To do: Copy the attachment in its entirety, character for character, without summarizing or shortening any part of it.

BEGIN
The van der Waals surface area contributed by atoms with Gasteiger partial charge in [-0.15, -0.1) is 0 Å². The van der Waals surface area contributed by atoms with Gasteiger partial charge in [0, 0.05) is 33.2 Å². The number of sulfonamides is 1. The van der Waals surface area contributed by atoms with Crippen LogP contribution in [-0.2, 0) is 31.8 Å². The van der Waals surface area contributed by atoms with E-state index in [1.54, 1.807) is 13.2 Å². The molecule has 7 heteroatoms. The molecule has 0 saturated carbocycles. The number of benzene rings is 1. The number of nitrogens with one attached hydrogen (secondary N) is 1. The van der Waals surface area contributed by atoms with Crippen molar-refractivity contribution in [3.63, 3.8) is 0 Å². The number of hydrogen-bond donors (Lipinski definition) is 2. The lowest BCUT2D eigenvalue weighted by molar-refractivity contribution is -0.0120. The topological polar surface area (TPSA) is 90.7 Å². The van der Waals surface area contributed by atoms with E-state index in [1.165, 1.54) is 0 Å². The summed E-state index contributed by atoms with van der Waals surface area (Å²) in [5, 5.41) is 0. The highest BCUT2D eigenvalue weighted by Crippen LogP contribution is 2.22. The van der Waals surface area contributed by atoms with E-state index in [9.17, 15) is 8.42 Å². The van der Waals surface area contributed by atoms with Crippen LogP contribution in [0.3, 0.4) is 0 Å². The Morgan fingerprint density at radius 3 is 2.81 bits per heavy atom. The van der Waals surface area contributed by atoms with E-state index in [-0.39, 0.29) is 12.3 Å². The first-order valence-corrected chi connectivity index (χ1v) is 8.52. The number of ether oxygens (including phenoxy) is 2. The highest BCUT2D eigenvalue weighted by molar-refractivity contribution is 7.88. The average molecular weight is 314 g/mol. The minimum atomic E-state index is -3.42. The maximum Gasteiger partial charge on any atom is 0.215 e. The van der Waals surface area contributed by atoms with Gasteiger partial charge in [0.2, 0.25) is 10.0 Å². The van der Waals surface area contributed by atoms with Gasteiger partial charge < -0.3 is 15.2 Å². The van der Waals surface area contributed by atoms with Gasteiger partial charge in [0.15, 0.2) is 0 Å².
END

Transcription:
The van der Waals surface area contributed by atoms with Gasteiger partial charge in [-0.15, -0.1) is 0 Å². The van der Waals surface area contributed by atoms with Gasteiger partial charge in [0, 0.05) is 33.2 Å². The number of sulfonamides is 1. The van der Waals surface area contributed by atoms with Crippen LogP contribution in [-0.2, 0) is 31.8 Å². The van der Waals surface area contributed by atoms with E-state index in [1.54, 1.807) is 13.2 Å². The molecule has 7 heteroatoms. The molecule has 0 saturated carbocycles. The number of benzene rings is 1. The number of nitrogens with one attached hydrogen (secondary N) is 1. The van der Waals surface area contributed by atoms with Crippen molar-refractivity contribution in [3.63, 3.8) is 0 Å². The number of hydrogen-bond donors (Lipinski definition) is 2. The lowest BCUT2D eigenvalue weighted by molar-refractivity contribution is -0.0120. The topological polar surface area (TPSA) is 90.7 Å². The van der Waals surface area contributed by atoms with E-state index in [1.165, 1.54) is 0 Å². The summed E-state index contributed by atoms with van der Waals surface area (Å²) in [5, 5.41) is 0. The highest BCUT2D eigenvalue weighted by Crippen LogP contribution is 2.22. The van der Waals surface area contributed by atoms with E-state index in [9.17, 15) is 8.42 Å². The van der Waals surface area contributed by atoms with Crippen LogP contribution in [0.3, 0.4) is 0 Å². The Morgan fingerprint density at radius 3 is 2.81 bits per heavy atom. The van der Waals surface area contributed by atoms with E-state index in [-0.39, 0.29) is 12.3 Å². The first-order valence-corrected chi connectivity index (χ1v) is 8.52. The number of ether oxygens (including phenoxy) is 2. The highest BCUT2D eigenvalue weighted by molar-refractivity contribution is 7.88. The average molecular weight is 314 g/mol. The minimum atomic E-state index is -3.42. The maximum Gasteiger partial charge on any atom is 0.215 e. The van der Waals surface area contributed by atoms with Gasteiger partial charge in [0.2, 0.25) is 10.0 Å². The van der Waals surface area contributed by atoms with Gasteiger partial charge < -0.3 is 15.2 Å². The van der Waals surface area contributed by atoms with Gasteiger partial charge in [0.15, 0.2) is 0 Å².